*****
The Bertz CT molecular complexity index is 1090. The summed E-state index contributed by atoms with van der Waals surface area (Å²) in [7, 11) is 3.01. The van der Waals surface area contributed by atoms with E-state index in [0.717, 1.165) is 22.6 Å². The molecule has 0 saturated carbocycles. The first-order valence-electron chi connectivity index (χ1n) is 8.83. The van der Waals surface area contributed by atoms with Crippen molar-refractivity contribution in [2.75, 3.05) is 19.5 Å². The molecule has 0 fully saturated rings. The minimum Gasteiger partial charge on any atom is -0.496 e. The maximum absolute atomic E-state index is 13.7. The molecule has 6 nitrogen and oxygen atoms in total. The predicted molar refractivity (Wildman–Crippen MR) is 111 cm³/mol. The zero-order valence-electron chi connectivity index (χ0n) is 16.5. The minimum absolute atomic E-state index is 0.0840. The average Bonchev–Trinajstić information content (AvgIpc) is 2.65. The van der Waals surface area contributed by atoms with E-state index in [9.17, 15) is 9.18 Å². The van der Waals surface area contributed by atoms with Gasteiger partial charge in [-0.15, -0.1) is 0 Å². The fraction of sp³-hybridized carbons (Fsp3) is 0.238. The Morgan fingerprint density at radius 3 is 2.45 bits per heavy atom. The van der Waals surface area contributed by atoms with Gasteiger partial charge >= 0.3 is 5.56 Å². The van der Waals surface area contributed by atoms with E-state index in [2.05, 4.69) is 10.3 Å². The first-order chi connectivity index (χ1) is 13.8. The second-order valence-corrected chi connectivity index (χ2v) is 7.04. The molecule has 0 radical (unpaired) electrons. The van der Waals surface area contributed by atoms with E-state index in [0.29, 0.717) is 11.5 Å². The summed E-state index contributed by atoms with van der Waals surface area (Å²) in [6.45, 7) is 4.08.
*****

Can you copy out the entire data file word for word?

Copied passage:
The Bertz CT molecular complexity index is 1090. The summed E-state index contributed by atoms with van der Waals surface area (Å²) in [7, 11) is 3.01. The van der Waals surface area contributed by atoms with E-state index in [0.717, 1.165) is 22.6 Å². The molecule has 0 saturated carbocycles. The first-order valence-electron chi connectivity index (χ1n) is 8.83. The van der Waals surface area contributed by atoms with Crippen molar-refractivity contribution in [2.75, 3.05) is 19.5 Å². The molecule has 0 fully saturated rings. The minimum Gasteiger partial charge on any atom is -0.496 e. The maximum absolute atomic E-state index is 13.7. The molecule has 6 nitrogen and oxygen atoms in total. The predicted molar refractivity (Wildman–Crippen MR) is 111 cm³/mol. The zero-order valence-electron chi connectivity index (χ0n) is 16.5. The minimum absolute atomic E-state index is 0.0840. The average Bonchev–Trinajstić information content (AvgIpc) is 2.65. The van der Waals surface area contributed by atoms with E-state index in [9.17, 15) is 9.18 Å². The van der Waals surface area contributed by atoms with Gasteiger partial charge in [-0.15, -0.1) is 0 Å². The fraction of sp³-hybridized carbons (Fsp3) is 0.238. The Morgan fingerprint density at radius 3 is 2.45 bits per heavy atom. The van der Waals surface area contributed by atoms with Gasteiger partial charge >= 0.3 is 5.56 Å². The van der Waals surface area contributed by atoms with E-state index in [2.05, 4.69) is 10.3 Å². The first-order chi connectivity index (χ1) is 13.8. The second-order valence-corrected chi connectivity index (χ2v) is 7.04. The molecule has 0 radical (unpaired) electrons. The van der Waals surface area contributed by atoms with E-state index in [0.29, 0.717) is 11.5 Å². The summed E-state index contributed by atoms with van der Waals surface area (Å²) in [6.45, 7) is 4.08.